To practice the virtues, you’ll need to ask
What a virtuous person would do in a situation
Like this one, here in the health-food restaurant,
After witnessing the young father, two tables away,
Slap his son for spilling a glass of orange juice.
Is it time to practice courage by boldly
Confronting the father for his fierce impatience?
Or should a commitment to justice prompt you
To remain unnoticed so you can follow the pair
When they leave the restaurant on the chance
Of including a license number or street address
In your sharply worded report to Social Services?
Or is the appropriate virtue here humility,
The recognition you might do more harm
By having the boy placed in a foster family,
Unless you could verify that his new parents
Would try as hard as you believe you would try
If the boy were yours? Can you muster the confidence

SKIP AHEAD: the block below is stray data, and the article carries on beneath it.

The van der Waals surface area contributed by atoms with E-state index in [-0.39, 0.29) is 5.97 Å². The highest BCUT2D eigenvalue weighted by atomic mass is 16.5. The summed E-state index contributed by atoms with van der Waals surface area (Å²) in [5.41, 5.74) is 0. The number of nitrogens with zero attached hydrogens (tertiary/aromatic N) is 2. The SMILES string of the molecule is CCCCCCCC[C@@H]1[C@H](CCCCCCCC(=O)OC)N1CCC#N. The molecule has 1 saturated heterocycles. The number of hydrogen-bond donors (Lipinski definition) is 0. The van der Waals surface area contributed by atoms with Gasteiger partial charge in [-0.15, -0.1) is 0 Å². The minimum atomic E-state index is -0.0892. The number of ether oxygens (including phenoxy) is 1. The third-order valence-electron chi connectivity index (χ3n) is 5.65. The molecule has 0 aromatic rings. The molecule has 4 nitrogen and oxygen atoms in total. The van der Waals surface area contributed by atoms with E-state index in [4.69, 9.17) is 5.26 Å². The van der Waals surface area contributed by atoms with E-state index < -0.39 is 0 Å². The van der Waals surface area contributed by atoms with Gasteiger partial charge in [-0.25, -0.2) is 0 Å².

That if the father throws down his napkin
After you scold him, and walks out, as if to say,
Try fathering for yourself, you’ll jump at the chance,
Suddenly sure of a well of kindness within you
Deeper than any you felt this morning
When you left the hermitage of your leafy side street
And entered the world? But if you’re too upset
By what you’ve witnessed to wait for this opportunity,
And make your getaway just after the slap,
Hope may be the virtue you’ll turn to first,
The hope that the father regretted his anger
As soon as he showed it, that he’s hidden his shame
Beneath a pose of cool reserve that may succeed
In fooling those who witnessed the incident
But not the culprit, not himself.